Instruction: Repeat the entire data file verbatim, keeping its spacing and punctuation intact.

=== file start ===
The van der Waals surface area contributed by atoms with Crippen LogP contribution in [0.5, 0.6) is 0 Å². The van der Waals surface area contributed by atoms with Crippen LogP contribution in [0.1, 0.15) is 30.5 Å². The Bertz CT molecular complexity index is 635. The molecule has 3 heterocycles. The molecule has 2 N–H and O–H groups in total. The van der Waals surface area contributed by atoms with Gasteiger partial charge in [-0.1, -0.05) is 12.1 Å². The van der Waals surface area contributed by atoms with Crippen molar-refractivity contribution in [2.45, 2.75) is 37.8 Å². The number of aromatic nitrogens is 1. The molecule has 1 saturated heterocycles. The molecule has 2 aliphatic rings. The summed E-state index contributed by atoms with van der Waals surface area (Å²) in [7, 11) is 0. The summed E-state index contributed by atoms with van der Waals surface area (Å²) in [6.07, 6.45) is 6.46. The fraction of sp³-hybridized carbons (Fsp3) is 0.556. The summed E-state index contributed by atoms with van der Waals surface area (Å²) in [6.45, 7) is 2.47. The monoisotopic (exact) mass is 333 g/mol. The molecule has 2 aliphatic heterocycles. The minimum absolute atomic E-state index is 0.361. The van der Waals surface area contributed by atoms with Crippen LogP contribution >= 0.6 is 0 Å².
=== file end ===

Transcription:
The van der Waals surface area contributed by atoms with Crippen LogP contribution in [0.5, 0.6) is 0 Å². The van der Waals surface area contributed by atoms with Crippen LogP contribution in [0.1, 0.15) is 30.5 Å². The Bertz CT molecular complexity index is 635. The molecule has 3 heterocycles. The molecule has 2 N–H and O–H groups in total. The van der Waals surface area contributed by atoms with Gasteiger partial charge in [-0.1, -0.05) is 12.1 Å². The van der Waals surface area contributed by atoms with Crippen molar-refractivity contribution in [2.45, 2.75) is 37.8 Å². The number of aromatic nitrogens is 1. The molecule has 1 saturated heterocycles. The molecule has 2 aliphatic rings. The summed E-state index contributed by atoms with van der Waals surface area (Å²) in [7, 11) is 0. The summed E-state index contributed by atoms with van der Waals surface area (Å²) in [6.07, 6.45) is 6.46. The fraction of sp³-hybridized carbons (Fsp3) is 0.556. The summed E-state index contributed by atoms with van der Waals surface area (Å²) in [6.45, 7) is 2.47. The monoisotopic (exact) mass is 333 g/mol. The molecule has 2 aliphatic heterocycles. The minimum absolute atomic E-state index is 0.361. The van der Waals surface area contributed by atoms with Crippen LogP contribution >= 0.6 is 0 Å².